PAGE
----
From the Constitution to the Lisbon Treaty
Edited by Maurizio Carbone
Chapter 9: The Benelux Countries: How Politicization Upset a Pro-integration Coalition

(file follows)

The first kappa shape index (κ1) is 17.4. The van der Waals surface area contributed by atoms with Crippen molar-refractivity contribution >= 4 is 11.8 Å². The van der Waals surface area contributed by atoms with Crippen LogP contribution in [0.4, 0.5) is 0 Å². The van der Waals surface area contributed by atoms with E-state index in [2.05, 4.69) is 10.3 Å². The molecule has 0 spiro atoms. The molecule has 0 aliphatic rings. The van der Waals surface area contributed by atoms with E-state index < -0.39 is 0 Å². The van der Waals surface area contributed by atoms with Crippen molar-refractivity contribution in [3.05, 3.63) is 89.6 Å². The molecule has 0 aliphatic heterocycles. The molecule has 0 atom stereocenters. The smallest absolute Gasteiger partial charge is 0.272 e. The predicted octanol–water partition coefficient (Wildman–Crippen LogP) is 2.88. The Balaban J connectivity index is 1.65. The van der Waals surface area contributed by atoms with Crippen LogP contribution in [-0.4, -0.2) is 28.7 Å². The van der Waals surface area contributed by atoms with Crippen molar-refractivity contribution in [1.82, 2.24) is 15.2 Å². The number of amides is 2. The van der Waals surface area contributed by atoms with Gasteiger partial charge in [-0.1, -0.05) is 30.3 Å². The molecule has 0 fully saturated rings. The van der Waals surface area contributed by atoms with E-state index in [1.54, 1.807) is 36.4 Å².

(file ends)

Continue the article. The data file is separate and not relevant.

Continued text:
9. The Benelux countries: how politicization upset a prointegration coalition Peter Bursens and Ben Crum INTRODUCTION In analyses of European Union (EU) Member States, the Benelux countries – Belgium, the Netherlands and Luxembourg – are often lumped together. Such an approach appears to be justified because of the structural similarities between the three countries. They are geographically concentrated on the west flank of the EU, have closely connected histories and are small and open economies, highly dependent on international trade. They are also relatively small states which, left to themselves, are unlikely to make their mark on international politics. Hence, all three rely on international cooperation to provide for their international security and economic prosperity. These shared features serve to account for similar positions towards European cooperation. Together, the three Benelux countries have been at the forefront of European integration. In fact, the Benelux Treaty, which originates from 1944 and was renewed in 2008, can be seen as a precursor of European integration. As such, the three countries were among the founding fathers of the European Communities in the 1950s. Up to today they are ‘full members’ of the EU without invoking any opt-outs and always involved in avant garde initiatives like the Schengen cooperation and the single currency. In addition the three peoples have expressed continuous support for their country’s EU membership, topping the Eurobarometer rankings before, during and after the constitutional process (see Table 9.1). Such an understanding of the natural convergence of preferences for European integration due to structural...
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